Skype chat, Alana Stevenson and Dr. Sally Foote, veterinarian and educator, on the Feline Fundamentals Low-Stress Handling webinars.

Unfortunately, the audio is terrible on this recording on my end, so only a segment is posted. You can read the dialogue below.

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Dr. Foote: One thing that I say that I also really like about your webinars is that you do give a lot of photographs, a lot of specific examples of the how to do it, and these are coming from real life situations. You know, they’re coming from like a shelter, and you’re sharing content from some of the other educators, like Sheliah Robertson, and Dr Ilona Rodan etc. But it is, it’s in the real life. Okay, That’s what makes it, I think, helpful for people to learn by, and also would you do this in the home? How will you do this if you’re the foster? But, from this second webinar, what would be the most underlying message or knowledge you really want to make sure that that student takes away and uses tomorrow, and can come away with, and start doing.

Alana: One, not scruffing as the go-to. Approaching the cat from behind, and moving slowly, and I think a big one is how we can handle the cat and do a lot of stuff by simply covering the cat’s head with a towel, if they want to hide, especially those kitties who are fearful. Most cats, especially in veterinary settings and so forth, they’re hissing and growling. Most of them just want to hide and disappear, and the moment you try to shake them out of the carrier, pull them out by the scruff, or the moment they visually see what’s going on they will absolutely panic. And simply by having them on something soft, covering their face gently, and not handling them from the front can really change the behavioral response of cats.

Dr. Foote:  You know what, I started thinking to myself, I mean I always worked that way around cats, but the more I learned about the interaction between an animal and how our body language and approach affects an animal, I really got it. Okay, I understood it. I started to realize that, you know what, with a lot of large animals, we always approach from the side, and maybe it’s their visual field we are told, but also it is less threatening to them and obviously you do not want a 2000 lb. animal threatened, they could kill you. So, I think we’re much more mindful, of say, if I need to come up to a cow and examine their eye or feel their lymph nodes under their jaw, how I walk up, how I put my hands on this cow, or this horse, or this large animal, and that then as I was more conscious of how it made it better for a dog and cat to do that, and I do the same with a cat, I realized, you know what, this is just like say, approach them like you would a large animal which is going to be from the side, it’s going to be purposeful, but slow enough so that they know what to expect, so they’re less likely to react, and I don’t think we’ve ever put in our heads, how yes, a 10 lb. cat may not cause you quite as much damage as a 2000 lb. cow, yet what’s going on for the animal, the animal’s welfare, is just as important for that 10lb. cat as the 2000 lb. cow. So it’s not that hard for me to just change my approach, and still get that eye examination, and other things like that, or even if I’m a with a client, just showing clients — always come in from the side of the mouth with a syringe with a liquid medication, only half a ml at a time. Don’t just try to squirt it bc you’re choking them. They’re like, ‘Oh.’ That one small bit, like we talked about before, is like a huge, huge bit.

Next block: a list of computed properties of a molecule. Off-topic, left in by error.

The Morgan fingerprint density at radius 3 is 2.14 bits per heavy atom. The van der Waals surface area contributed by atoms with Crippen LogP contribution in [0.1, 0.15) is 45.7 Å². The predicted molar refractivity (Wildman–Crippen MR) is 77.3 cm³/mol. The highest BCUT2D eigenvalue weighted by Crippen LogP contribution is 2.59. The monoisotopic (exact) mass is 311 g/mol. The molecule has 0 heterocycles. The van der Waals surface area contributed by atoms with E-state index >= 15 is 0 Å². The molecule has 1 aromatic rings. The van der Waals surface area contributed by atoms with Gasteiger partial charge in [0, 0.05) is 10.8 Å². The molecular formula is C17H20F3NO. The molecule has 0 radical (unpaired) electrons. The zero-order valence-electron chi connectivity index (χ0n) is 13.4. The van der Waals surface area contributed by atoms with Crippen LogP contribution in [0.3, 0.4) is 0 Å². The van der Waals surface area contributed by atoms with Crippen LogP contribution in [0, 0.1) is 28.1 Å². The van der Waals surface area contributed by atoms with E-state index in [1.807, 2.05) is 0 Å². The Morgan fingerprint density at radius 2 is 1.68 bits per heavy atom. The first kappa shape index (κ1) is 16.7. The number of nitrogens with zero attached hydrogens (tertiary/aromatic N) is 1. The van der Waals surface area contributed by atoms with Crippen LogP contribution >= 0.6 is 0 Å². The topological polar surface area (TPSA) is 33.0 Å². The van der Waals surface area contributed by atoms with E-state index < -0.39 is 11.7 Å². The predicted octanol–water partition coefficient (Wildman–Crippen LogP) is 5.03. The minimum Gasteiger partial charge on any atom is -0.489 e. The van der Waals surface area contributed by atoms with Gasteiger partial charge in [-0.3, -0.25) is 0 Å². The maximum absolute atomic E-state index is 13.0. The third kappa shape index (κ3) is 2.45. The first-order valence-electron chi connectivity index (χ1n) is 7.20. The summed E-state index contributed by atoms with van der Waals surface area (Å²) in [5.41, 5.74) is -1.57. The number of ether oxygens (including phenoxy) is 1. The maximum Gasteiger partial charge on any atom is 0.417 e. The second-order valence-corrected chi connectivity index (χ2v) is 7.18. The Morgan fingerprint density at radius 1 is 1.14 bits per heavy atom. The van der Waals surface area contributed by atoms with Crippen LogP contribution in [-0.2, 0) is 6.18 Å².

I think that how you are educating this, and the webinars, that these three points will be brought out, and I think they’re going to be not only brought out as a theory, but also what do I different now? How do I put it into action? And that’s always so important to see enough of so that the students can put themselves in that role and do it.